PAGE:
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"Don't Blame the Kids:
The Trouble with America's Public Schools"
by Gene I. Maeroff

"Teach Your Own:
A Hopeful Task for Education"
by John Holt

Review by John Gabree

The trouble with America's public schools, according to New York Times education reporter Gene Maeroff, is that they are expected to solve too many social, political and economic problems that have little or nothing to do with educating youth. The notion that the schools could be used to ameliorate problems that the rest of the society wants to ignore dates back at least to 1917 when Congress passed the Smith-Hughes Act promoting vocational training in high schools.

Since then, schools have been viewed increasingly by the federal government as instruments of social change. According to Maeroff, the schools are supposed to absorb responsibilities traditionally vested in the home, church, hospitals, workplace and other institutions. Instead of creating jobs, federal dollars are poured into the schools for remedial education and food for children of the un- and under-employed. Instead of devising a method for integrating housing, Congress loaded the burden of desegregation on the schools. Do states and federal officials wish to promote inoculation against childhood diseases? Then bar uninoculated children from admission to kindergarten. Too many teenage pregnancies? Compulsory sex education. Church attendance declining? Make the kids pray. And so on.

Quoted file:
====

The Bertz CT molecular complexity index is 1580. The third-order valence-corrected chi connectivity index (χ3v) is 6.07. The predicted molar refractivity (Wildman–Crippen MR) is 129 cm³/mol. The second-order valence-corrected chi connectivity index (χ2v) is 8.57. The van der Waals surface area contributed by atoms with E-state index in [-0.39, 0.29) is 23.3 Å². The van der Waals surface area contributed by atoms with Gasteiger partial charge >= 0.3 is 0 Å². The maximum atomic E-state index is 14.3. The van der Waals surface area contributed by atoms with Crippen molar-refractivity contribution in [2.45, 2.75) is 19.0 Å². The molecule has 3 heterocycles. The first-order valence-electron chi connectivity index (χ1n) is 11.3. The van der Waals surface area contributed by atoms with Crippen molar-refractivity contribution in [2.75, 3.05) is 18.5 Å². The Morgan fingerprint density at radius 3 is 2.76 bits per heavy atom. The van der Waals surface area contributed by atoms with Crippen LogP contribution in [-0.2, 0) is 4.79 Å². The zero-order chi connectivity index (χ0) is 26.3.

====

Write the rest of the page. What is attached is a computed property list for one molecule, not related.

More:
The cost of all this social engineering is phenomenal, not just in the money and time it costs, but in the resources it draws away from teaching and learning. In one district in Colorado, for example, school secretaries and volunteers spent 4,597 hours making sure that the immunization records of pupils were up to date. The losers are the kids, for a growing number of whom school is just a boring prelude to a lifetime of boring labor.

Maeroff debunks the idea that kids don't want to learn. He argues that the buck is being passed by legislators and judges who make unrealistic demands on the schools, be education professionals who put their needs ahead of their responsibilities, and by short-sighted taxpayers and apathetic parents. He foresees a decade in which the schools, hard-pressed by Reaganomics and declining local tax revenues, " will have the awesome responsibility of upholding standards in a society in which the schools may be among the few concerned with quality."

John Holt is one who does think education is worth the bother, though his research for books like "How Children Learn" and "How Children Fail" has led him to reject most of the institutional trappings that encumber formal education. Instead, he has become a leading advocate of home schooling. Even parents who are not ready to take their children out of school will find useful advice for encouraging their children's natural inclination to learn. Parents who are serious about home schooling will find practical information, including legal strategies for keeping the educational police at bay. (1982)

Buy Don't Blame the Kids: The Trouble with America's Public Schools by Gene I. Maeroff
Teach Your Own: A Hopeful Task for Education by John Holt



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